In beguiling Gen. David Petraeus, biographer Paula Broadwell joins a select group of ambitious female scribes who have run away—literally—with their subjects.
Ms. Broadwell seduced the exercise-mad general in Afghanistan when she proved she could match his six-minute miles. She sealed the deal with a finished piece of hagiography called—no snickering now—All In, which she then went on to flog in evening dresses that revealed biceps to rival Michelle Obama’s.
Ms. Broadwell is in hiding now, but she’s in good company.
Female scribes may be at a disadvantage when it comes to good assignments and pay, but they enjoy certain benefits vis-à-vis male egomaniacs.
Both male and female reporters carry basic tools in their bag of tricks, including the ability to flatter, cajole, wheedle and bully a subject into answering questions.
But the most effective tool of the female journalist is often her ability to disarm. There’s that delicate, shell-like ear, tuned to him alone. Women are used to kvetching about this and that to their girlfriends. But Great Men have no one to confide in besides their spouses, and when a female reporter turns up with a recorder, while he may have the self-control not to reveal company secrets, the novelty of being listened to by a new woman is often an intoxicant.
If power is an aphrodisiac, the power reflected back to the Great Man through the dictation-taking pen of the female journalist is de facto doubly arousing. A wise Lois Lane knows that with certain subjects, the well-turned stiletto can add a frisson that brings forth the most provocative quotes. The same cannot be said for male journalists covering women, because most American women leaders take an oath of asexuality in order to survive.
Most of the time, though, Great Men aren’t all that interested in actually bedding grubby ink-stained wretches. It takes a particularly bold, adventurous and hot Brenda Starr to throw the subject of an interview under the desk for a shag—an act the general alluded to in emails to Broadwell.
Overachieving soldier-scholar Broadwell isn’t even a career journalist. She doesn’t hail from the same mousy and supposedly objective ranks as the rest of us, but that’s only because she could actually do it all. She grew up in North Dakota, was high school valedictorian, student council president, homecoming queen and an all-state basketball player, graduated from the U.S. Military Academy at West Point with multiple honors, and has held positions in the U.S. intelligence community, U.S. Special Operations Command and FBI Joint Terrorism Task Forces.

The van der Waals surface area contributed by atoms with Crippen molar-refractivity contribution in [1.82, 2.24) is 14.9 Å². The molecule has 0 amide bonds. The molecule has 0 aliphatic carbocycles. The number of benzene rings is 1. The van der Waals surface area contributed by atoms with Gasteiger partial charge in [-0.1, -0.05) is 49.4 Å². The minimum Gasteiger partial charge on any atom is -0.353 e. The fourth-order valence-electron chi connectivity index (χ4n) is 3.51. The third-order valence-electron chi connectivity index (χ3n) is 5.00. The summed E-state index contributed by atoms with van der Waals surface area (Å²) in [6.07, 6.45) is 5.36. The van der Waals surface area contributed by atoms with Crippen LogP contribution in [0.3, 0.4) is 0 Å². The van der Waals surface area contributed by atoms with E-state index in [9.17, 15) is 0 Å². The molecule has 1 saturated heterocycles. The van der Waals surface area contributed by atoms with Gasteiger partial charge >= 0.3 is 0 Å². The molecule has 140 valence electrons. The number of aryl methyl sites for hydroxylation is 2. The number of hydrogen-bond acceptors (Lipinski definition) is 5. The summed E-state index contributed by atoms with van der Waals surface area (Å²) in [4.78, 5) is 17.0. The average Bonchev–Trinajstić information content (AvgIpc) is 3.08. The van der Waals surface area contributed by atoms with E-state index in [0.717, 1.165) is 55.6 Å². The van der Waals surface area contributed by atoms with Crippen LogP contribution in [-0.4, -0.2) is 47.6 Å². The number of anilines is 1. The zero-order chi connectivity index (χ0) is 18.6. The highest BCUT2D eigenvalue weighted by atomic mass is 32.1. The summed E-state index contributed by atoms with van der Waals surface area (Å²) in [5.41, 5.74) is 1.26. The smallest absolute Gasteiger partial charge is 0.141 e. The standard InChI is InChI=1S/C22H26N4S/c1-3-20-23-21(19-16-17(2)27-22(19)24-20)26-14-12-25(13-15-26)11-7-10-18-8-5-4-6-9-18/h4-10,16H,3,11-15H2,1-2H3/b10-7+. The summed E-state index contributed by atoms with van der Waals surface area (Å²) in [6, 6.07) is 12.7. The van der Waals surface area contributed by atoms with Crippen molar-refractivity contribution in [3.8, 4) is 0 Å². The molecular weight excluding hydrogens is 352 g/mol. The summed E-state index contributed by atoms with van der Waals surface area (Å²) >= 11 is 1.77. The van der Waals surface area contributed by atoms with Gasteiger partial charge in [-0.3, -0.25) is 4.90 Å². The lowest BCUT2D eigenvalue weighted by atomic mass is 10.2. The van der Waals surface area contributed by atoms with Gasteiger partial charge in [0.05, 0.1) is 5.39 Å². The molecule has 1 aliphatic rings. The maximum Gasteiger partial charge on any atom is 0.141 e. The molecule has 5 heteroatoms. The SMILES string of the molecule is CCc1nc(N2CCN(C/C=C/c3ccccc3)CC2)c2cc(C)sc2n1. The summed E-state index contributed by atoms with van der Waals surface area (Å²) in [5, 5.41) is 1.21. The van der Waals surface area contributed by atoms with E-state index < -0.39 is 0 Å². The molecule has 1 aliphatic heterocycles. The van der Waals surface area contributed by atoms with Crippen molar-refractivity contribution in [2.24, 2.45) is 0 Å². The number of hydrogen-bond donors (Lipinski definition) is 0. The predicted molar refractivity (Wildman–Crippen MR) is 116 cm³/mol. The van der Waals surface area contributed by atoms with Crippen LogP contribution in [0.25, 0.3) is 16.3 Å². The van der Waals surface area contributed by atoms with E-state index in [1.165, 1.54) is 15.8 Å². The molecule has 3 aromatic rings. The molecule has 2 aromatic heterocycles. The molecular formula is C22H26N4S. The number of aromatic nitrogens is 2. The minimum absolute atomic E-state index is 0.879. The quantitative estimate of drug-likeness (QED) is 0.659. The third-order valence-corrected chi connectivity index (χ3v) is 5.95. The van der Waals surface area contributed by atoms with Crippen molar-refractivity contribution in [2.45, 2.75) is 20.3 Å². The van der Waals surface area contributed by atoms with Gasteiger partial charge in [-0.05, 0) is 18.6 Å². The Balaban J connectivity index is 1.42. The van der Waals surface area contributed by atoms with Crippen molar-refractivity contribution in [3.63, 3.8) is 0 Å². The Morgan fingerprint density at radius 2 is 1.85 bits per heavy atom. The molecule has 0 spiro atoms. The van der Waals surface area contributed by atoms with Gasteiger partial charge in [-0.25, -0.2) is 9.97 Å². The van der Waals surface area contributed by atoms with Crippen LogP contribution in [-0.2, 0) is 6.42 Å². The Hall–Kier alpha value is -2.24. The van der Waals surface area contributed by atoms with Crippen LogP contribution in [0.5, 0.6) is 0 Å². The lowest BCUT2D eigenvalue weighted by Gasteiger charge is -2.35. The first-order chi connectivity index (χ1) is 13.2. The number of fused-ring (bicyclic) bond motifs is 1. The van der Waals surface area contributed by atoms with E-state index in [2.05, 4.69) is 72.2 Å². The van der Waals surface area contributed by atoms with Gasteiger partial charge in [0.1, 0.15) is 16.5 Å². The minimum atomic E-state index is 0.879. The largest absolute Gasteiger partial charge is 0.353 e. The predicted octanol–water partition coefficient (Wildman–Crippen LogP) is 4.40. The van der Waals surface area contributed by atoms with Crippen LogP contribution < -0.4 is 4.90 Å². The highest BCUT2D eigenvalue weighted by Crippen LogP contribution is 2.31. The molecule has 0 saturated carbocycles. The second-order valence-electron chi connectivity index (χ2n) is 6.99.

A buxom G.I. Jane, done up for recent television appearances in ruffled and silky sleeveless dresses, Ms. Broadwell apparently went way off the rez with anonymous emails to a third woman, Jill Kelley of Florida, who has insisted she is merely a friend, and not another Petraeus paramour.
The general must have known he was dealing with a loose cannon when Ms. Broadwell posted pictures of him with Angelina Jolie in his office on her Facebook page—before the pictures had been made public, which they might never have been, since Ms. Jolie was clearly in a part of the Langley building off limits to civilians.
Initial reports claimed Ms. Broadwell broke up with Mr. Petraeus when he became CIA director a year ago, but others suggest that the two actually started their affair after he was sworn in. Whatever the details, a woman who could match him in pushups and chin-ups must have seemed like his athletic soulmate, even the love of his life.
Those in-depth interviews conducted on endurance runs in Afghanistan, were “the foundation of our relationship,” Ms. Broadwell told Jon Stewart in a publicity appearance on The Daily Show before the scandal broke. She had taken the lead in promoting the book she co-wrote with Washington Post editor Vernon Loeb (a real ink-stained wretch who has been, so far, conspicuously silent on the activities of his co-author.)
It can’t be easy to be a Great Man confronted with a sexy hagiographer with glowing penmanship and a dab of perfume.
There are many such tales and some of them end well. The happily-ever-after standard was set by Suzy Wetlaufer, who was editor of the Harvard Business Review when she profiled Jack Welch, then CEO of GE, whose business wisdom was doled out in a best-selling book lapped up by middle-manager wannabes in airport bookstores across the land.